Actions

File transfer from and to Linux and Mac OS

From ALICE Documentation

File transfer from and to Linux and Mac OS

Before you can transfer files you need access to the ALICE file transfer node. For details on setting up ssh login, see Login to cluster. Once you have successfully set up the ssh configuration, you can use two different methods to transfer data: SCP and SFTP.

SCP file transfer

You need to know to which file systems on ALICE you want to (and are allowed to) copy your files. See the Summary of available file systems for detail on which directory structures are available to you. Once you know where to/from you want to copy data use the Unix SCP command to perform the copy operation. Note: you have successfully made an ssh configuration hostname hpc1:

 scp <local_file_name> hpc1:data/<some_directory>

where <username> is your account name. If you do not have setup key-based authentication, scp will ask you for your password for the ssh-gateway and the login node. This copies a local file to ALICE assuming you have already created the directory <some_directory> in your directory /data/<username> on the shared scratch file system. If the directory does not exists yet, you have to create it first by connecting to ALICE with ssh

 ssh hpc1
 mkdir ./data/<some_directory>
 logout

The example here makes use of the fact that ssh will land you in your home-directory by default and that the home-directory contains a symbolic link to your directory on the shared scratch file system.

To copy a file on an ALICE file system back to your local desktop or storage medium use:
 scp hpc1:data/<username>/<remote_directory>/<remote_file_name> ./

where the . is representing the current directory.

You can also copy an entire directory (including its sub-directories) to ALICE. This only requires adding the -r option to scp. For example, copying from your local computer to ALICE can look something like this:

 scp -r <local_directory> hpc1:data/<username>/

or to copy from ALICE to your local computer while using your local computer

 scp -r hpc1:data/<username>/<remote_directory> ./

For more details on how to use scp te:

 man scp

SFTP file transfer

Data can also be transferred using the sftp copy program. Again we presume you have successfully configured the ssh login with key based authentication. In that case you can simply type:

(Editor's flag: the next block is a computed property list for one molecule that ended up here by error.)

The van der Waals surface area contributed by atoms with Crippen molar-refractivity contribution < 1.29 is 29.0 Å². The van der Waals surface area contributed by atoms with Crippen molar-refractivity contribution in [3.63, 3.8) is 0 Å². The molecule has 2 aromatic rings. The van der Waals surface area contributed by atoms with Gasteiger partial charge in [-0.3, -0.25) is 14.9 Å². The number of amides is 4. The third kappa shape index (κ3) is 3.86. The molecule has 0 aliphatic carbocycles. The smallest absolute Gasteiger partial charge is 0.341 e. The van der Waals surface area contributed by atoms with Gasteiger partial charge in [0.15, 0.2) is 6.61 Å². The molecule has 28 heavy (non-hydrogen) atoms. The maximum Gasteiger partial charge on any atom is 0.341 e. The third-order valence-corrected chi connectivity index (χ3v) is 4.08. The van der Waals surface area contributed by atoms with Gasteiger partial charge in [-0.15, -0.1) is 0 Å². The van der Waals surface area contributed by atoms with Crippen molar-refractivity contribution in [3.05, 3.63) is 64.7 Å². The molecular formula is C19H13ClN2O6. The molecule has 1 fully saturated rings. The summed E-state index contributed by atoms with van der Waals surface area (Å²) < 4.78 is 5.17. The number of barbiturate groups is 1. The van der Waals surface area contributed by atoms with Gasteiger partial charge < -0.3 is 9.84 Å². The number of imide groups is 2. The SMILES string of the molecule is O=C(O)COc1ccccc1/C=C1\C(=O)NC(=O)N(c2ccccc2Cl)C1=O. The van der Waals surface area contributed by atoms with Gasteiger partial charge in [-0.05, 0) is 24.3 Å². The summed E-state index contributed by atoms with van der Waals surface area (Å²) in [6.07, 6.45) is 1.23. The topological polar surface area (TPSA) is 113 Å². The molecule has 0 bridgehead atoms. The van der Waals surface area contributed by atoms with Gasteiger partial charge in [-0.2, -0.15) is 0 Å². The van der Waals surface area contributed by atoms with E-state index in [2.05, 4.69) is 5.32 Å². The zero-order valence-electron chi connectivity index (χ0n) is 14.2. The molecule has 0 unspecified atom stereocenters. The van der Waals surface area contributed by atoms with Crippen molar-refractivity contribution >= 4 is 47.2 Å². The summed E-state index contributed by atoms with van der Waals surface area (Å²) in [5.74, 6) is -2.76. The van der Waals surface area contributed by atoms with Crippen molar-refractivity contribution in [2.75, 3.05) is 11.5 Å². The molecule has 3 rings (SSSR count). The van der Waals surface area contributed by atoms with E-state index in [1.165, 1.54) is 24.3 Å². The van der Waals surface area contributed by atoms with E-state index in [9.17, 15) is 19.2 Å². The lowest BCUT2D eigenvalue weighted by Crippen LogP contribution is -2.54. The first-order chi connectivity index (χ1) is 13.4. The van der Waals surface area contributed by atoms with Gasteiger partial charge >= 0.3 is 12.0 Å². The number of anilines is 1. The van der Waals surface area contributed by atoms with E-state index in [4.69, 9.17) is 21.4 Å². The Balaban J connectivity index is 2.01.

$ sftp hpc1:
 #############################################################
 
                Welkom bij de SSH Gateway van de
                      Universiteit Leiden
 
        Deze gateway dient slechts als SSH toegang tot
        achterliggende systemen. Oneigenlijk gebruik van 
        deze server kan leiden tot het ontzeggen van toegang.
            
                Welcome to the SSH Gateway of the 
                    University of Leiden
        The only purpose of this gateway is SSH access to other
        systems. Improper use can lead to denial of access.
 
                              N.B.
         Public Key authentication and more is possible,
         see for this SSH-README.txt
         Use screen at the destination.
 
         Voor vragen/For questions: issc.leidenuniv.nl
 #############################################################
 Connected to hpc1.
 Changing to: /home/deuler/.
 sftp>

We can then use various commands to traverse and manipulate both file systems. A list of commands are listed below:

Command Function Example
cd Changes the directory of the remote computer cd remote_directory
lcd Changes the directory of the local computer lcd local_directory
ls Lists the contents of the remote directory ls
lls Lists the contents of the local directory lls
pwd Prints working directory of the remote computer pwd
lpwd Prints working directory of the local computer lpwd
get Copies a file from the remote directory to the local directory get remote_file
put Copies a file from the local directory to the remote directory put local_file
exit Closes the connection to the remote computer and exits the program exit
help Displays application information on using commands help